To this end, the ACC intends to be front and center as an advocate for its members in the ABIM MOC process. The College outreach to members over the next 6 months will include 3 major initiatives. First, the College will be a comprehensive source of information about the new requirements. Second, the College will offer members a wide variety of tools and programs designed to make MOC clinically relevant to the members’ daily practice and as efficient as possible with the least disruption to practice. Third, the ACC will systematically gather information from its membership in order to make recommendations to the ABIM on process improvements.
As the update article notes, one of the primary goals of the ACC’s EQRB is to communicate the ABIM MOC changes to members. So, in addition to publication of the update, the College has developed an online resource center that includes an overview of the new ABIM requirements, answers to frequently asked questions, an educational video and slides designed to be shared among individuals, practices, and hospitals, resources for additional information, and more.
The online hub also includes links to ACC resources designed to help members meet the requirements in the most streamlined way possible. Among the tools already available are the new Adult Clinical Cardiology Self-Assessment Program (ACCSAP 8), the Cardiac Catheterization and Interventional Cardiology Self-Assessment Program (CathSAP4), and programmatic elements of several ACC live programs, including the ACC Annual Scientific Session. Several ACC performance improvement activities also offer MOC Part IV credits, such as “IMAGING in FOCUS: Formation of Optimal Cardiovascular Imaging Strategies.”
Even more programs and tools will be available in the coming months as part of the ACC’s new online Lifelong Learning Portfolio. This one-stop shop for CME and MOC will enable members to design personalized curriculum based on individual interest areas, preferred learning formats, and practice gap areas. The Portfolio will automatically track progress and suggest additional resources. Physicians participating in the ACC’s cardiovascular data registries will also be able to realize MOC benefits in the near future.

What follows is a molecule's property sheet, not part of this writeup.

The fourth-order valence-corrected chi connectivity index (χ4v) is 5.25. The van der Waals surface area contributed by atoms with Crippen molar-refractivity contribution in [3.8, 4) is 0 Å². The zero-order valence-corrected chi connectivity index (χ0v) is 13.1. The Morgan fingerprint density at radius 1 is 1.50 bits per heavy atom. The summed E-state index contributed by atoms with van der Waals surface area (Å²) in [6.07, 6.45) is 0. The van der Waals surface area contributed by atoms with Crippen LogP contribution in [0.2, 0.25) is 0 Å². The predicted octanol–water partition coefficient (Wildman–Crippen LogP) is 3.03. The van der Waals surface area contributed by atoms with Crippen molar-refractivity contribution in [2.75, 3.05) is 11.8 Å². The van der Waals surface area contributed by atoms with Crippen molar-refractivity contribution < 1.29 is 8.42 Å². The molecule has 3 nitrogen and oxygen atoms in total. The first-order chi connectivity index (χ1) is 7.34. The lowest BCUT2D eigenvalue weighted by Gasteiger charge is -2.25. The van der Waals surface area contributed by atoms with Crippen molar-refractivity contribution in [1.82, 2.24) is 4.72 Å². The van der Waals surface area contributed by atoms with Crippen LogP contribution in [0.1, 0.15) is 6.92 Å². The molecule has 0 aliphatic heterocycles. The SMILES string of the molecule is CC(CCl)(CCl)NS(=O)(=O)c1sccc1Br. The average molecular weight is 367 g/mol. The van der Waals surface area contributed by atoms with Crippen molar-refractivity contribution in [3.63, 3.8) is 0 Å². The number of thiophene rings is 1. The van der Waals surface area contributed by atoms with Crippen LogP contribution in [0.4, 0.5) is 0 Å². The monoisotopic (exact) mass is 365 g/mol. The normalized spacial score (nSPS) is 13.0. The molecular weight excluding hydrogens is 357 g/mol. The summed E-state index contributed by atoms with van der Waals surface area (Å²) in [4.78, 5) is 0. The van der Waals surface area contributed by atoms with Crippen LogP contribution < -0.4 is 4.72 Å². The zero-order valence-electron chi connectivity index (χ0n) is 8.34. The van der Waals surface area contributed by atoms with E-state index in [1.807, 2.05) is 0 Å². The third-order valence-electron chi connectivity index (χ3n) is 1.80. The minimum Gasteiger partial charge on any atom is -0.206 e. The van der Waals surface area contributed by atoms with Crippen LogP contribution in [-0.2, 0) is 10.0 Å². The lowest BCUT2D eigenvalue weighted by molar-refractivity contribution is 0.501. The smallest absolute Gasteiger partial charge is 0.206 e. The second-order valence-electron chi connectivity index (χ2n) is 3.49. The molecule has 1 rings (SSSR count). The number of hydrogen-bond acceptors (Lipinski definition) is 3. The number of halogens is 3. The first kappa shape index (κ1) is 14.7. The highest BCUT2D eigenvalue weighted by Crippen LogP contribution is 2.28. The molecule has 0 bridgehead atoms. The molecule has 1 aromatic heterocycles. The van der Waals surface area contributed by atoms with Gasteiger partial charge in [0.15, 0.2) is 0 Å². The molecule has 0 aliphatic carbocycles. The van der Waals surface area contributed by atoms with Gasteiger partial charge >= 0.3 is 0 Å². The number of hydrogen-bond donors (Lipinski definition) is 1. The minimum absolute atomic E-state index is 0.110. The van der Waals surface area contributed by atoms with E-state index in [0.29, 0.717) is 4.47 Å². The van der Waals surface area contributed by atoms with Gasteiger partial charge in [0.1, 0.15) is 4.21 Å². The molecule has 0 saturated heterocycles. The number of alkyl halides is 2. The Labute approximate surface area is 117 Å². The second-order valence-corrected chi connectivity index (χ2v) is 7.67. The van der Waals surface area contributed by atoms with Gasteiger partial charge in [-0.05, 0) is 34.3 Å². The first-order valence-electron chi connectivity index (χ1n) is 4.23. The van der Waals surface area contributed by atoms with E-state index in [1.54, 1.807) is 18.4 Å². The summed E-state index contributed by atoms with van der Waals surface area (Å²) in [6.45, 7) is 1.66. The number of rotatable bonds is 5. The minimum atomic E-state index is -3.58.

Finally, a fundamental element of the ACC’s mission is to serve as the voice of its members. While it is certain that the ABIM will begin to implement its planned MOC updates on January 1, we can provide constructive feedback on the process moving forward and suggest changes that can better meet the underlying goals of MOC accreditation, while not posing undue burden on the ACC cardiologist members.
The ACC and its leaders are committed to helping members navigate the very real changes associated with the new ABIM MOC requirements and to minimize the “drawbacks and discomforts” associated with the transition. We are also equally committed to ensuring the ABIM understands the concerns of the cardiovascular community during these changes. We will continue to work with the ABIM on the evolving concepts of physician competence and how best to evaluate it within the context of an individual practitioner’s chosen field of work. In this regard, our collaborative relationship with ABIM will continue to expand, which should help us in our goal of making MOC be relevant, useful, educational, efficient, and effective at improving patient care.
At the end of the day, the ACC’s mission is to advance cardiologists’ knowledge, skills, and attitudes and, in turn, to promote high-value health care and the triple aim of better care, better health, and less cost.
Dr. O'Gara is the President-Elect of the ACC, Director of Clinical Cardiology at Brigham and Women's Hospital, and a professor of medicine at Harvard Medical School. Dr. Lloyd is the ACC Governor for Alabama, an associate professor of medicine and radiology at the University of Alabama and Birmingham, and is a member of the ACC's Education Quality Review Board.
- American College of Cardiology Foundation